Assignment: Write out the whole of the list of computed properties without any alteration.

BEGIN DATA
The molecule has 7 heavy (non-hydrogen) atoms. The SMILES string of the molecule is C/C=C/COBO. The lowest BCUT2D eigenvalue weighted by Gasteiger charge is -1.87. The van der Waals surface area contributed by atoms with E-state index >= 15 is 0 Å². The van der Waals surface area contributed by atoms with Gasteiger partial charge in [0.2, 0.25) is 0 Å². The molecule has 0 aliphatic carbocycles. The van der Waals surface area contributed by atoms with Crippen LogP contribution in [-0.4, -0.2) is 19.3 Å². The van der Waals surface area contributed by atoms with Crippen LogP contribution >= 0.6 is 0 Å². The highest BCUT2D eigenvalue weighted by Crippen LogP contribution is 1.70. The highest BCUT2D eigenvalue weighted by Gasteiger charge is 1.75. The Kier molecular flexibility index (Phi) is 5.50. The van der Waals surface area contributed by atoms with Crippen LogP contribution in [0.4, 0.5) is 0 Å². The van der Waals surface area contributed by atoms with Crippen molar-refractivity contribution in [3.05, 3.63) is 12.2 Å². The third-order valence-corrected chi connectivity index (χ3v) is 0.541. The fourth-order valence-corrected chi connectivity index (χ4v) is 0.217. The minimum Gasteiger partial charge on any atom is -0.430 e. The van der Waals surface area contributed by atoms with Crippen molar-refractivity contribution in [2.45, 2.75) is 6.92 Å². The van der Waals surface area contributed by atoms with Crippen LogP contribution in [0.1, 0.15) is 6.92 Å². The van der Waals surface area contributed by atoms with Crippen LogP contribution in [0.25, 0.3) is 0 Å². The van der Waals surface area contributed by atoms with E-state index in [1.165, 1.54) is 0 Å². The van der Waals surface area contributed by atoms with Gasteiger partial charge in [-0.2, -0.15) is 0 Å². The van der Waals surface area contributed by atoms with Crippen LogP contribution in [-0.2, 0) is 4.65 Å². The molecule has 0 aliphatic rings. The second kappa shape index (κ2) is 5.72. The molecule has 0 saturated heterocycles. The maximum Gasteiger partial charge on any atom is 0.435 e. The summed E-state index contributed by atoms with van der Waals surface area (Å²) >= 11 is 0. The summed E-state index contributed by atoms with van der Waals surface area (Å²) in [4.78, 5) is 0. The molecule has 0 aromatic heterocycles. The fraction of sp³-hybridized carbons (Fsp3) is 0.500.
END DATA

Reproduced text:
The molecule has 7 heavy (non-hydrogen) atoms. The SMILES string of the molecule is C/C=C/COBO. The lowest BCUT2D eigenvalue weighted by Gasteiger charge is -1.87. The van der Waals surface area contributed by atoms with E-state index >= 15 is 0 Å². The van der Waals surface area contributed by atoms with Gasteiger partial charge in [0.2, 0.25) is 0 Å². The molecule has 0 aliphatic carbocycles. The van der Waals surface area contributed by atoms with Crippen LogP contribution in [-0.4, -0.2) is 19.3 Å². The van der Waals surface area contributed by atoms with Crippen LogP contribution >= 0.6 is 0 Å². The highest BCUT2D eigenvalue weighted by Crippen LogP contribution is 1.70. The highest BCUT2D eigenvalue weighted by Gasteiger charge is 1.75. The Kier molecular flexibility index (Phi) is 5.50. The van der Waals surface area contributed by atoms with Crippen LogP contribution in [0.4, 0.5) is 0 Å². The van der Waals surface area contributed by atoms with Crippen molar-refractivity contribution in [3.05, 3.63) is 12.2 Å². The third-order valence-corrected chi connectivity index (χ3v) is 0.541. The fourth-order valence-corrected chi connectivity index (χ4v) is 0.217. The minimum Gasteiger partial charge on any atom is -0.430 e. The van der Waals surface area contributed by atoms with Crippen molar-refractivity contribution in [2.45, 2.75) is 6.92 Å². The van der Waals surface area contributed by atoms with Crippen LogP contribution in [0.1, 0.15) is 6.92 Å². The van der Waals surface area contributed by atoms with Crippen LogP contribution in [0.25, 0.3) is 0 Å². The van der Waals surface area contributed by atoms with E-state index in [1.165, 1.54) is 0 Å². The van der Waals surface area contributed by atoms with Gasteiger partial charge in [-0.2, -0.15) is 0 Å². The van der Waals surface area contributed by atoms with Crippen LogP contribution in [-0.2, 0) is 4.65 Å². The molecule has 0 aliphatic rings. The second kappa shape index (κ2) is 5.72. The molecule has 0 saturated heterocycles. The maximum Gasteiger partial charge on any atom is 0.435 e. The summed E-state index contributed by atoms with van der Waals surface area (Å²) >= 11 is 0. The summed E-state index contributed by atoms with van der Waals surface area (Å²) in [4.78, 5) is 0. The molecule has 0 aromatic heterocycles. The fraction of sp³-hybridized carbons (Fsp3) is 0.500.